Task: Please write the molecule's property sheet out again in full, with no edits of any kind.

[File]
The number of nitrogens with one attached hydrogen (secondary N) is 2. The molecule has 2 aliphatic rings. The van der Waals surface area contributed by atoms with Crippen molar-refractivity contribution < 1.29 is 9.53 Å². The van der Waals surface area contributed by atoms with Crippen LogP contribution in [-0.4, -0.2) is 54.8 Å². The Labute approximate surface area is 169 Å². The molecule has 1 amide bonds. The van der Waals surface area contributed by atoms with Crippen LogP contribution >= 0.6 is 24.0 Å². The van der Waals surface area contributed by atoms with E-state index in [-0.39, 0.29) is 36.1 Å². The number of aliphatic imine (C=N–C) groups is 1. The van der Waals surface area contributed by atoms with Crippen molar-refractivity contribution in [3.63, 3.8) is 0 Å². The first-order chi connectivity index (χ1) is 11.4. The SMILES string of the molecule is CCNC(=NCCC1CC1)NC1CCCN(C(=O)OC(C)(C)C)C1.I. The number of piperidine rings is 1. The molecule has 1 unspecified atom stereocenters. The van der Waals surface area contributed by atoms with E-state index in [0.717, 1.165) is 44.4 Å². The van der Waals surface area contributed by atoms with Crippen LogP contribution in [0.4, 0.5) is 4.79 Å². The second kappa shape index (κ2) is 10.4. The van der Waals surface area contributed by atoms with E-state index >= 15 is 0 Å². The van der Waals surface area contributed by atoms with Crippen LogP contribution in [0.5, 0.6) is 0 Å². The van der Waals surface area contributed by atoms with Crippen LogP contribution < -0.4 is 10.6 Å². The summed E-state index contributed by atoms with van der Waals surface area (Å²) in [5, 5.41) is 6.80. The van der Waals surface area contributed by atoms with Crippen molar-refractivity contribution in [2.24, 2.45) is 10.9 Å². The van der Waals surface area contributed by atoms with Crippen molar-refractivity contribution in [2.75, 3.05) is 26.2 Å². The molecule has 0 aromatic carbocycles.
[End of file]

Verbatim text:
The number of nitrogens with one attached hydrogen (secondary N) is 2. The molecule has 2 aliphatic rings. The van der Waals surface area contributed by atoms with Crippen molar-refractivity contribution < 1.29 is 9.53 Å². The van der Waals surface area contributed by atoms with Crippen LogP contribution in [-0.4, -0.2) is 54.8 Å². The Labute approximate surface area is 169 Å². The molecule has 1 amide bonds. The van der Waals surface area contributed by atoms with Crippen LogP contribution >= 0.6 is 24.0 Å². The van der Waals surface area contributed by atoms with E-state index in [-0.39, 0.29) is 36.1 Å². The number of aliphatic imine (C=N–C) groups is 1. The van der Waals surface area contributed by atoms with Crippen molar-refractivity contribution in [3.63, 3.8) is 0 Å². The first-order chi connectivity index (χ1) is 11.4. The SMILES string of the molecule is CCNC(=NCCC1CC1)NC1CCCN(C(=O)OC(C)(C)C)C1.I. The number of piperidine rings is 1. The molecule has 1 unspecified atom stereocenters. The van der Waals surface area contributed by atoms with E-state index in [0.717, 1.165) is 44.4 Å². The van der Waals surface area contributed by atoms with Crippen LogP contribution in [0.4, 0.5) is 4.79 Å². The second kappa shape index (κ2) is 10.4. The van der Waals surface area contributed by atoms with E-state index >= 15 is 0 Å². The van der Waals surface area contributed by atoms with Crippen LogP contribution in [0.5, 0.6) is 0 Å². The van der Waals surface area contributed by atoms with Crippen LogP contribution < -0.4 is 10.6 Å². The summed E-state index contributed by atoms with van der Waals surface area (Å²) in [5, 5.41) is 6.80. The van der Waals surface area contributed by atoms with Crippen molar-refractivity contribution in [2.24, 2.45) is 10.9 Å². The van der Waals surface area contributed by atoms with Crippen molar-refractivity contribution in [2.75, 3.05) is 26.2 Å². The molecule has 0 aromatic carbocycles.